How a Mistake Can Lead to a Clean Slate

When people discuss some of the most influential discoveries in history, there is a common saying: “All great discoveries are made by mistake.” If you think back to Columbus’ attempt to reach Asia by traveling West, the discovery of penicillin or other big discoveries, this saying rings true.

But what about those lesser “ah ha” moments that don’t go down in the history books? Sometimes, we can make great discoveries in the face of mistakes or accidents even in our personal and work lives. Here’s one from the Total Attorneys team.

A few weeks ago, one of our project managers showed us a great example of how mistakes at work can lead to new discoveries:

One of my ongoing Scrum Master fears has been to finally get confused enough switching between post-its, index cards and whiteboards to take a Sharpie to a whiteboard. Yesterday that fear became a reality, as I stood back to admire my handy work (a schedule grid that took up the entire whiteboard). I noticed that the pen in hand was a Sharpie, not a dry-erase marker. Well, Bart Simpson might have said “Doh!” but I said something a little lot more colorful.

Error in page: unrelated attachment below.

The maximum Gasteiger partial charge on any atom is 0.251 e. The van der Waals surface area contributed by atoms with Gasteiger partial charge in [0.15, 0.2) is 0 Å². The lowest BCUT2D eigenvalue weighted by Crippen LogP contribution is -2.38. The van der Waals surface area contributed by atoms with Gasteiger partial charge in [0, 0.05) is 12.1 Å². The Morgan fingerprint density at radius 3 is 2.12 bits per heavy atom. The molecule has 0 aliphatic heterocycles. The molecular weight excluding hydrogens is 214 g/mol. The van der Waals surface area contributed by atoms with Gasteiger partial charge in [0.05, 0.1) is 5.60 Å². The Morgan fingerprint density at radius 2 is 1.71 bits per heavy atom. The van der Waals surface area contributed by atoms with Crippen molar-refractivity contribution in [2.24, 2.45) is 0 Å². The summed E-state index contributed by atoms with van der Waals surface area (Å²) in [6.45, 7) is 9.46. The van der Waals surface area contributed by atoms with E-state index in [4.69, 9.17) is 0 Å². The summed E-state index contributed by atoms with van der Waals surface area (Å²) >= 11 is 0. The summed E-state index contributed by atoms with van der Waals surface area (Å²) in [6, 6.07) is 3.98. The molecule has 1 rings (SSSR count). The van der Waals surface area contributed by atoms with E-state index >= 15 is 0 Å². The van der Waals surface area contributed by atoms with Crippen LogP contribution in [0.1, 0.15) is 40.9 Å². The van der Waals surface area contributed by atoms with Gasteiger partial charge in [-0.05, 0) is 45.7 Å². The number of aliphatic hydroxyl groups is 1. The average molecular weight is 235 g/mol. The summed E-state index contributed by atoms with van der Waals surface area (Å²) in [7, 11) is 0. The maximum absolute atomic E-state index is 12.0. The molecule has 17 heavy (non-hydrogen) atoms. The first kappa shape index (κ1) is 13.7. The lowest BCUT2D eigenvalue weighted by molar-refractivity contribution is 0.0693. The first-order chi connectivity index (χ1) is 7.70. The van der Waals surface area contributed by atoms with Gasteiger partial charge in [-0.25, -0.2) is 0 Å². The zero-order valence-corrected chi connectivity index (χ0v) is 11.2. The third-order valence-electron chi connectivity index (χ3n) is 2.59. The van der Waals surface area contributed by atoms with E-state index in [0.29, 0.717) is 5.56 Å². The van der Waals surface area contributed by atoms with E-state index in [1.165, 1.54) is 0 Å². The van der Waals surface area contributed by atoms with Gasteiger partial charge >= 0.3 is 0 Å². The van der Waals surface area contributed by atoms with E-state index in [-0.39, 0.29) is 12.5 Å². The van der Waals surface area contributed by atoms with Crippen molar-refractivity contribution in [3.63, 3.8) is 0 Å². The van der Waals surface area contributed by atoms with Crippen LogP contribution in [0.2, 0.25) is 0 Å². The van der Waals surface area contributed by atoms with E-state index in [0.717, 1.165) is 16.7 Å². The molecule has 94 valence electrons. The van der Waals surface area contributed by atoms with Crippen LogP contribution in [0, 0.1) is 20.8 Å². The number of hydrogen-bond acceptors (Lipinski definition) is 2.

But then that FAIL led to a brilliant discovery, so brilliant in fact that I just have to share. If you color over the Sharpie mark with a dry-erase pen, and then wipe the board, the dry-erase comes off and so does the “permanent” Sharpie mark. Just like that. Magic.

Rather than accepting defeat and tossing out the whiteboard with the trash, this project manager took the right steps to find an uncommon solution to a common problem. First, he admitted he had made a mistake, and then he took a step back to assess the situation (after his initial reaction and a few choice words).

With no obvious solution around, many people would have chosen to toss out the marker-stained board, but this project manager decided to use his mistake as an opportunity to try something new.

After all, what did he have to lose at this point, other than what appeared to be a destroyed whiteboard? A few scribbles with a dry-erase pen and a wipe later, the board was as good as new.

After that, he followed up with one of the most important steps in the process of discovery: He shared his new discovery with others.

Have you ever made a surprising discovery in the face of an accident or a mistake that seemed to have no possible solution? In what ways did you take a creative leap or try something new to make that discovery?